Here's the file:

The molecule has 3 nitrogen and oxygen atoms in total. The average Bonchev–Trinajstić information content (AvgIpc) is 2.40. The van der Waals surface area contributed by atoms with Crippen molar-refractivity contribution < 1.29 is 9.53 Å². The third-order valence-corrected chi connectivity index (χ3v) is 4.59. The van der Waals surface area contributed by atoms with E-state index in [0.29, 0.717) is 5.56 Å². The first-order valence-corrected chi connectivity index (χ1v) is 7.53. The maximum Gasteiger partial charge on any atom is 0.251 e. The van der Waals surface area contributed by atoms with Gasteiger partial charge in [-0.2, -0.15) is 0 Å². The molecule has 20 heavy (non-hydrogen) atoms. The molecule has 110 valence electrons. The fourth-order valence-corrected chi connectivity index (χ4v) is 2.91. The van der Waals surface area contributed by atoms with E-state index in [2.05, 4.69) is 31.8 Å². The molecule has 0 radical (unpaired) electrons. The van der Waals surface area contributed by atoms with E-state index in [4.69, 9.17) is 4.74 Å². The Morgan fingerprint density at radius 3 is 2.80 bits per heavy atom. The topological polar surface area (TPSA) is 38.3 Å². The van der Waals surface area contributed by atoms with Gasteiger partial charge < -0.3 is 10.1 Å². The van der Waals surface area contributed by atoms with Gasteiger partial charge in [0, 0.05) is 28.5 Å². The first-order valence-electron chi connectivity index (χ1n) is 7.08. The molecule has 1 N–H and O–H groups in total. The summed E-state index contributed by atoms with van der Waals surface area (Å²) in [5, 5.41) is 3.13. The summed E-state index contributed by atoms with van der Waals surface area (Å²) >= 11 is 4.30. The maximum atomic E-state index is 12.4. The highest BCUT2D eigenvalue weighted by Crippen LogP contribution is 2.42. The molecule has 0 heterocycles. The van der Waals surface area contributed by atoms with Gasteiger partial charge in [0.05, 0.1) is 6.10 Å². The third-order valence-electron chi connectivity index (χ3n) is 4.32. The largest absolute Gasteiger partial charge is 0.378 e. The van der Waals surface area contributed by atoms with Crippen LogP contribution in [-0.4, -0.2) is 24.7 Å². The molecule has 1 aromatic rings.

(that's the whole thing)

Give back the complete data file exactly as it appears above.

The molecule has 3 nitrogen and oxygen atoms in total. The average Bonchev–Trinajstić information content (AvgIpc) is 2.40. The van der Waals surface area contributed by atoms with Crippen molar-refractivity contribution < 1.29 is 9.53 Å². The third-order valence-corrected chi connectivity index (χ3v) is 4.59. The van der Waals surface area contributed by atoms with E-state index in [0.29, 0.717) is 5.56 Å². The first-order valence-corrected chi connectivity index (χ1v) is 7.53. The maximum Gasteiger partial charge on any atom is 0.251 e. The van der Waals surface area contributed by atoms with Gasteiger partial charge in [-0.2, -0.15) is 0 Å². The molecule has 20 heavy (non-hydrogen) atoms. The molecule has 110 valence electrons. The fourth-order valence-corrected chi connectivity index (χ4v) is 2.91. The van der Waals surface area contributed by atoms with E-state index in [2.05, 4.69) is 31.8 Å². The molecule has 0 radical (unpaired) electrons. The van der Waals surface area contributed by atoms with E-state index in [4.69, 9.17) is 4.74 Å². The Morgan fingerprint density at radius 3 is 2.80 bits per heavy atom. The topological polar surface area (TPSA) is 38.3 Å². The van der Waals surface area contributed by atoms with Gasteiger partial charge < -0.3 is 10.1 Å². The van der Waals surface area contributed by atoms with Gasteiger partial charge in [0, 0.05) is 28.5 Å². The first-order valence-electron chi connectivity index (χ1n) is 7.08. The molecule has 1 N–H and O–H groups in total. The summed E-state index contributed by atoms with van der Waals surface area (Å²) in [5, 5.41) is 3.13. The summed E-state index contributed by atoms with van der Waals surface area (Å²) >= 11 is 4.30. The maximum atomic E-state index is 12.4. The highest BCUT2D eigenvalue weighted by Crippen LogP contribution is 2.42. The molecule has 0 heterocycles. The van der Waals surface area contributed by atoms with Gasteiger partial charge in [0.05, 0.1) is 6.10 Å². The third-order valence-electron chi connectivity index (χ3n) is 4.32. The largest absolute Gasteiger partial charge is 0.378 e. The van der Waals surface area contributed by atoms with Crippen LogP contribution in [-0.4, -0.2) is 24.7 Å². The molecule has 1 aromatic rings.